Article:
Aspen Highlands ski area

Aspen Highlands ski area
Skiers take a lunch break at the Merry-Go-Round restaurant, which is at the top of the Exhibition Lift and halfway up the mountain at the Aspen Highlands ski area. | Photo by Dave Amirault / Aspen/Snowmass

Staff writer

The Aspen Highlands ski area has long been a local favorite for its expert trails and its panoramic views of Maroon Bells. The 2002 opening of the Highland Bowl added inbounds backcountry skiing on slopes that are among North America’s steepest.

Aspen Highlands reaches an altitude of 11,675 at Loge Peak from a base of 8,040 feet for the main ski area but hits 12,392 for Highland Peak at the top of Highland Bowl.

It has 118 trails covering 84 miles on 1,028 acres and is served by five chairlifts with a capacity of 6,500 riders per hour. But the Highland Bowl is accessible only by hiking 30 to 45 minutes.

Aspen Highlands classifies 36 percent of its runs as expert, 16 percent as most difficult, 30 percent as more difficult and 18 percent as easy. The expert and more difficult runs can be found throughout the main mountain.

The Highland Bowl has been hailed by expert skiers for its double-diamond runs with an average pitch of 40 degrees and a vertical drop of 2,000 feet. The 48-degree pitch on the Go-Go-Gully run is the steepest in Colorado.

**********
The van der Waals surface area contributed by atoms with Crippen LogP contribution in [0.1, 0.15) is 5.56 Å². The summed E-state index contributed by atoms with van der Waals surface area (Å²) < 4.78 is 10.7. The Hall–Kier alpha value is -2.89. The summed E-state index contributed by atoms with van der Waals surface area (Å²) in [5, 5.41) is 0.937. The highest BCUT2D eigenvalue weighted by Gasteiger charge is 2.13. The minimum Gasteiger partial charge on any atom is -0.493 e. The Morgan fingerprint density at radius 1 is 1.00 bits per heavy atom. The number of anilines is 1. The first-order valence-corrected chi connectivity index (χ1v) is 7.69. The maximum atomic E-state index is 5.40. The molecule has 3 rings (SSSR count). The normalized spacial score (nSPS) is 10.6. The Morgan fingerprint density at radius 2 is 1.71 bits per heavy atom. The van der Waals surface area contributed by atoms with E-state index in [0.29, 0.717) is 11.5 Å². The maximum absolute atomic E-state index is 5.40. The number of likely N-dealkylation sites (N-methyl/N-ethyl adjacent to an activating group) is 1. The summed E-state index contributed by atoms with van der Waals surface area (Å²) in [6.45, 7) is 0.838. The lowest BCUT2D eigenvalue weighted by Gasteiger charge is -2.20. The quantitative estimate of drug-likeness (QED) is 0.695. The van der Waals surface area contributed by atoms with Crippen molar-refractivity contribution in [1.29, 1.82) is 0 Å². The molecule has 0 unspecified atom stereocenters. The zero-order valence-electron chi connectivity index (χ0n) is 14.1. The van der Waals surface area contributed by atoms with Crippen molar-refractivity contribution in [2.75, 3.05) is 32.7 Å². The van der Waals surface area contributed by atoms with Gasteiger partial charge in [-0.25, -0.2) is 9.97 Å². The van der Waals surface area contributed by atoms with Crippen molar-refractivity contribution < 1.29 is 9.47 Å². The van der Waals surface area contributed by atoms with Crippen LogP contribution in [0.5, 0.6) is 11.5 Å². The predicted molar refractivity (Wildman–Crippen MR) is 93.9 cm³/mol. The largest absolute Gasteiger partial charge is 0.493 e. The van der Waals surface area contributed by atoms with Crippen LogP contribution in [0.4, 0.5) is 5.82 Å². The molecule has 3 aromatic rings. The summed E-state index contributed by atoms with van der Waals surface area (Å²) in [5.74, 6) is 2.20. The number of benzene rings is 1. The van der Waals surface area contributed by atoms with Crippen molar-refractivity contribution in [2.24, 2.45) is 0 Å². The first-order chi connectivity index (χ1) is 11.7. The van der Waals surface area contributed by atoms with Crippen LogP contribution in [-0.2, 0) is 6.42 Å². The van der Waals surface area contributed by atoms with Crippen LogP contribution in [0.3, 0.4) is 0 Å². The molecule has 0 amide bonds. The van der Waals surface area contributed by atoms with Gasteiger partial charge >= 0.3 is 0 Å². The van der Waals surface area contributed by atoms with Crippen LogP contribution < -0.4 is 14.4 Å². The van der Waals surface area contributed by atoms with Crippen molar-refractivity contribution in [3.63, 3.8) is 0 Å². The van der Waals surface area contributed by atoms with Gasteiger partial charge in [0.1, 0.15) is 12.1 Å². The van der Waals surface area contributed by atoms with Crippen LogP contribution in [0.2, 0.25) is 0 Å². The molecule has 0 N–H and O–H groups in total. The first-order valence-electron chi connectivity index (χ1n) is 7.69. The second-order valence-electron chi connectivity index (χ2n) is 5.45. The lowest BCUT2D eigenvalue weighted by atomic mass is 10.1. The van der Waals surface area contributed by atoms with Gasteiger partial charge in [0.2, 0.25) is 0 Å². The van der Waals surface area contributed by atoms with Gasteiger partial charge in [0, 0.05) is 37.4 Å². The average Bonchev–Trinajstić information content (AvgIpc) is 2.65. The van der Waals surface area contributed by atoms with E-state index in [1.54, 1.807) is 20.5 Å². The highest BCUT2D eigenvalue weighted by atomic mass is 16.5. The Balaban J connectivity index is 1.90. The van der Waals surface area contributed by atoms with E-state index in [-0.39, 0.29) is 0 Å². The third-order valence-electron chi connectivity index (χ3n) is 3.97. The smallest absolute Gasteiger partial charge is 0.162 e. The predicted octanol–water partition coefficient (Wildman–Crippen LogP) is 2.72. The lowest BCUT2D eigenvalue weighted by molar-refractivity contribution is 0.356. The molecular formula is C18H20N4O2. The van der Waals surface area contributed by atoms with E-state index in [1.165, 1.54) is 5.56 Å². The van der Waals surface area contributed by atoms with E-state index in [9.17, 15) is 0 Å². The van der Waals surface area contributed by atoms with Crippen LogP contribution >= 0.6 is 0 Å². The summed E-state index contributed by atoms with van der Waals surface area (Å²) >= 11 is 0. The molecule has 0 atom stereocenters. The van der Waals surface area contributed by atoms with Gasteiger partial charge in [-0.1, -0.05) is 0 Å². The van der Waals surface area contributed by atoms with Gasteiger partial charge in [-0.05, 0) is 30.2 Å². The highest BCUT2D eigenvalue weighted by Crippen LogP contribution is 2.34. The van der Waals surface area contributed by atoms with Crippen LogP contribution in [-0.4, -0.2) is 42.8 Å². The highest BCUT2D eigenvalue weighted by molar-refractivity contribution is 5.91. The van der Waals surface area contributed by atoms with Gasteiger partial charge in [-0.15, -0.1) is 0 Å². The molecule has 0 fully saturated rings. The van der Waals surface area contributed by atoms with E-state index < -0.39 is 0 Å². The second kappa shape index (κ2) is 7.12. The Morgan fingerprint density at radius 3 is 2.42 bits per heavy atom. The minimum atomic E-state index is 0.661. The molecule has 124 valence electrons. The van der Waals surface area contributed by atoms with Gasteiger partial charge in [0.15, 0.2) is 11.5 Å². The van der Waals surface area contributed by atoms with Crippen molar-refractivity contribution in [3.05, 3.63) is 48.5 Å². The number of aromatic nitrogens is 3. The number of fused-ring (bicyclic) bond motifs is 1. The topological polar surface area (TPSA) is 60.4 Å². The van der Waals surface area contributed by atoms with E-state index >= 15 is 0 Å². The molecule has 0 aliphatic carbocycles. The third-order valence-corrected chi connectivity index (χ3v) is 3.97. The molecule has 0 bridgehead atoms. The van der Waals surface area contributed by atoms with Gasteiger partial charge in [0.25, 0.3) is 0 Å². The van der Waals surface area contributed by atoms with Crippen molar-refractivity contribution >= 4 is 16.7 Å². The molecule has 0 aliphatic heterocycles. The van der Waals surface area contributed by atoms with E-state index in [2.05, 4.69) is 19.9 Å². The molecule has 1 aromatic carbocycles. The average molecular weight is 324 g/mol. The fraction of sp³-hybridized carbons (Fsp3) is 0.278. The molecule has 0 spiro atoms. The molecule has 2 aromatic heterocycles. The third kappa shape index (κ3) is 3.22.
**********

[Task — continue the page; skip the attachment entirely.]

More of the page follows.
The ski area averages 300 inches of snow, with a ski season that begins in mid-December and runs into late April. It has snowmaking capability on 110 acres.

Aspen Highlands has two restaurants, Cloud Nine Alpine Bistro and Merry-Go-Round, both in the middle of the mountain.

Highlands was developed by Aspen businessman Whip Jones and opened in 1958. Jones donated the ski area to Harvard University in 1993, and it is now run by the Aspen Skiing Co., which also operates the Aspen Mountain, Buttermilk, and Snowmass ski areas. It was expanded into the Highlands Bowl, which faces Aspen Mountain, in 2002.

Aspen Skiing Co.
P.O. Box 1248
Aspen, CO 81612
(970) 925-1220